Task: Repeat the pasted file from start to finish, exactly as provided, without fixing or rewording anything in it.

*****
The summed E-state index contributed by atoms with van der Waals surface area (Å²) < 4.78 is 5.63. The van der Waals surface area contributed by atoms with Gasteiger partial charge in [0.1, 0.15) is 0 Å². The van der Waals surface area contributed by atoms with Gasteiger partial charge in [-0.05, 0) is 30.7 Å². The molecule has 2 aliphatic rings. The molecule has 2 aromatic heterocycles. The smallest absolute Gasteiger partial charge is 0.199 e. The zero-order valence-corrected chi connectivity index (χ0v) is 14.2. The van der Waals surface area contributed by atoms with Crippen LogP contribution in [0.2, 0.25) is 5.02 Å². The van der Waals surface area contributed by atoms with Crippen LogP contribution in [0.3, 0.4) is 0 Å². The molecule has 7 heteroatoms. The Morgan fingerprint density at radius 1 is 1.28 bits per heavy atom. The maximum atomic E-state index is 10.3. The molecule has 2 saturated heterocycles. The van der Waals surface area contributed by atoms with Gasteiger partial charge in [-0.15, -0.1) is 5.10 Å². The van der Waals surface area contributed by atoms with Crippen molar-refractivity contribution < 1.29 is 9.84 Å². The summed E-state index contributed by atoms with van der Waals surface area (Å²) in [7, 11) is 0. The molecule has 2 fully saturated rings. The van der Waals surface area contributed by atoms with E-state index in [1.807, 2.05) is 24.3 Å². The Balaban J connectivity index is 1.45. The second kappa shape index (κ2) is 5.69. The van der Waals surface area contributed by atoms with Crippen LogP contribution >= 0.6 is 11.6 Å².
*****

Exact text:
The summed E-state index contributed by atoms with van der Waals surface area (Å²) < 4.78 is 5.63. The van der Waals surface area contributed by atoms with Gasteiger partial charge in [0.1, 0.15) is 0 Å². The van der Waals surface area contributed by atoms with Gasteiger partial charge in [-0.05, 0) is 30.7 Å². The molecule has 2 aliphatic rings. The molecule has 2 aromatic heterocycles. The smallest absolute Gasteiger partial charge is 0.199 e. The zero-order valence-corrected chi connectivity index (χ0v) is 14.2. The van der Waals surface area contributed by atoms with Crippen LogP contribution in [0.2, 0.25) is 5.02 Å². The van der Waals surface area contributed by atoms with Crippen LogP contribution in [0.3, 0.4) is 0 Å². The molecule has 7 heteroatoms. The Morgan fingerprint density at radius 1 is 1.28 bits per heavy atom. The maximum atomic E-state index is 10.3. The molecule has 2 saturated heterocycles. The van der Waals surface area contributed by atoms with Gasteiger partial charge in [-0.15, -0.1) is 5.10 Å². The van der Waals surface area contributed by atoms with Crippen molar-refractivity contribution < 1.29 is 9.84 Å². The summed E-state index contributed by atoms with van der Waals surface area (Å²) in [7, 11) is 0. The molecule has 2 fully saturated rings. The van der Waals surface area contributed by atoms with E-state index in [1.807, 2.05) is 24.3 Å². The Balaban J connectivity index is 1.45. The second kappa shape index (κ2) is 5.69. The van der Waals surface area contributed by atoms with Crippen LogP contribution >= 0.6 is 11.6 Å².